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CARICOM to meet Friday on Guyana-Venezuela border controversy

By Caribbean News Global

GEORGETOWN, Guyana – CARICOM has scheduled a meeting on Friday, December 8, 2023, to discuss the Guyana-Venezuela dispute over the Essequibo region.

President of Guyana Dr Mohamed Irfaan Ali has reiterated that Guyana remains a law-abiding country, committed to maintaining a zone of peace in the midst of increasing tensions with Venezuela over the ongoing border controversy.

“Why shouldn’t we be in a position to defend what is ours? We are working with our allies in a precautionary manner, to ensure that we keep our people safe and ensure the territorial integrity and sovereignty of Guyana,” he said.

On December 1, 2023, The International Court of Justice (ICJ) ruled that Venezuela shall refrain from taking any action that would affect Guyana’s control of its Essequibo region, pending the court’s final decision in the border controversy case.  

These measures provide that:

  • The Bolivarian Republic of Venezuela, shall refrain from taking any action, which would modify the situation that currently prevails in the territory in dispute, whereby the Cooperative Republic of Guyana administers and exercises control over that area.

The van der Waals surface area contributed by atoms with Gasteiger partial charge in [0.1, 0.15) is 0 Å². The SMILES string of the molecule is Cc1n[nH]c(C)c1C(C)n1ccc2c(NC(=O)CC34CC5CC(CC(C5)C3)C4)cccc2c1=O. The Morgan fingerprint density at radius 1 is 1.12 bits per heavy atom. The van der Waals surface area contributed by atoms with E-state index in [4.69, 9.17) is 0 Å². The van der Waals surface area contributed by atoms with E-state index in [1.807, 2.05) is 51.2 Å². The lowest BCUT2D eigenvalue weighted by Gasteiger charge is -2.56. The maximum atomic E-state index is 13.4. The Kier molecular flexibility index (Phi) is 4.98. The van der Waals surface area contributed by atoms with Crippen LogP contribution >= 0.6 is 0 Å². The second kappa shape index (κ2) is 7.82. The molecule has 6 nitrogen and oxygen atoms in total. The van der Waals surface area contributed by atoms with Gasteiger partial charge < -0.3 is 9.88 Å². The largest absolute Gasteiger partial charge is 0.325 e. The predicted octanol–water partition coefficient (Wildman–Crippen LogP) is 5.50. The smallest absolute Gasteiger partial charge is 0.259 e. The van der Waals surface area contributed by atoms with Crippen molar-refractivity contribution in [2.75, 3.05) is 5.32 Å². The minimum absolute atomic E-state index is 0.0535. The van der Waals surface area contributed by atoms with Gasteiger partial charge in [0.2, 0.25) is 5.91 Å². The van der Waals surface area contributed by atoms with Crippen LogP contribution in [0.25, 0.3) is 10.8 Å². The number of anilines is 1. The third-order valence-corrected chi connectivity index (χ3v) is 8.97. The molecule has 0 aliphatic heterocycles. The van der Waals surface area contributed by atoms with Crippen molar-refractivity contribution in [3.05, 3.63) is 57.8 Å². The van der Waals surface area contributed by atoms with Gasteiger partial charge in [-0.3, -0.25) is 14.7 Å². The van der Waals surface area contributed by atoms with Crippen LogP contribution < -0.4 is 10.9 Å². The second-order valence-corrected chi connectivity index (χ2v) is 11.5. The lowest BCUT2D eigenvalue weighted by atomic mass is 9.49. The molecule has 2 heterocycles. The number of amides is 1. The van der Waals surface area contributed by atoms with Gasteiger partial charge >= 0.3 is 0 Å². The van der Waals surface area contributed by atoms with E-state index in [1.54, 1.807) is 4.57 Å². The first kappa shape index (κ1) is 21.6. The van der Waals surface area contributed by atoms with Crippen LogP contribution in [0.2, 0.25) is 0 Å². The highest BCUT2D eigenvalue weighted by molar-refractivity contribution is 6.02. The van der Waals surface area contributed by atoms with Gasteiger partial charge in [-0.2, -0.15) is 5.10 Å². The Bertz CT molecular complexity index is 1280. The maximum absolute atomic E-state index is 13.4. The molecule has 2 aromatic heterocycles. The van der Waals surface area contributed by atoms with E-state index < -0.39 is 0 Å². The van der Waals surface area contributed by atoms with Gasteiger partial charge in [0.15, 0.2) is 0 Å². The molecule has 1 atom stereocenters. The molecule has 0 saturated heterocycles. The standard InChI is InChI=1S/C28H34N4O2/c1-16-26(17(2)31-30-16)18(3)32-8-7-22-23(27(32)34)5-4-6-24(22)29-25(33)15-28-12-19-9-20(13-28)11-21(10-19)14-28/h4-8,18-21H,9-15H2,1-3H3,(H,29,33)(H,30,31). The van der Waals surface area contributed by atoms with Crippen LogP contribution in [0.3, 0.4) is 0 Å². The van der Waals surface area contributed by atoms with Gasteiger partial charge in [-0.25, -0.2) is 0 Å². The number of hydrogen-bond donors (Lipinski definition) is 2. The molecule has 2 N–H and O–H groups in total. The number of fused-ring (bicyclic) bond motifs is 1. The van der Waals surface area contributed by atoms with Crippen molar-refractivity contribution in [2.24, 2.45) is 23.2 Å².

• Both parties must refrain from any action that can aggravate or extend the dispute before the court or make it more difficult to resolve.

“We could never support any country that violates the territorial integrity of another; that’s in our national interest as a small island developing State. So, whenever that happens, we speak out strongly against that. We believe in the sovereignty of a country and non-intervention in the…internal affairs of a country. Jamaica’s voice has been consistent and loud in this regard and respected internationally,” said Prime Minister of Jamaica Andrew Holness on the announcement that he will be attending the meeting.

Minister of foreign affairs and foreign trade, senator Kamina Johnson Smith, commented: “Jamaica stands in support of that position and continues to hope for a peaceful resolution of the issue within international law and as determined by the ICJ. The matter was sent to the ICJ by the United Nations (UN) years ago. Venezuela has not acknowledged the jurisdiction of the ICJ in that matter, but they have been present and we continue to hope that calmer heads will prevail and that the circumstances, which does seem to be becoming more tense and more frictional, that they can be solved.”

Prime Minister of Antigua and Barbuda, Gaston Browne, previously affirmed categorically that his position, and that of his government, aligns fully with the public statement of CARICOM issued on December 1, 2023, which recognises the territorial integrity of Guyana and supports the process at the International Court of Justice (ICJ) as the legal and peaceful means of dealing with this matter.

The prime minister said that his government rejects aggression of any kind, and insists that the Caribbean region must remain a zone of peace in the interest of the well-being and prosperity of the region’s people.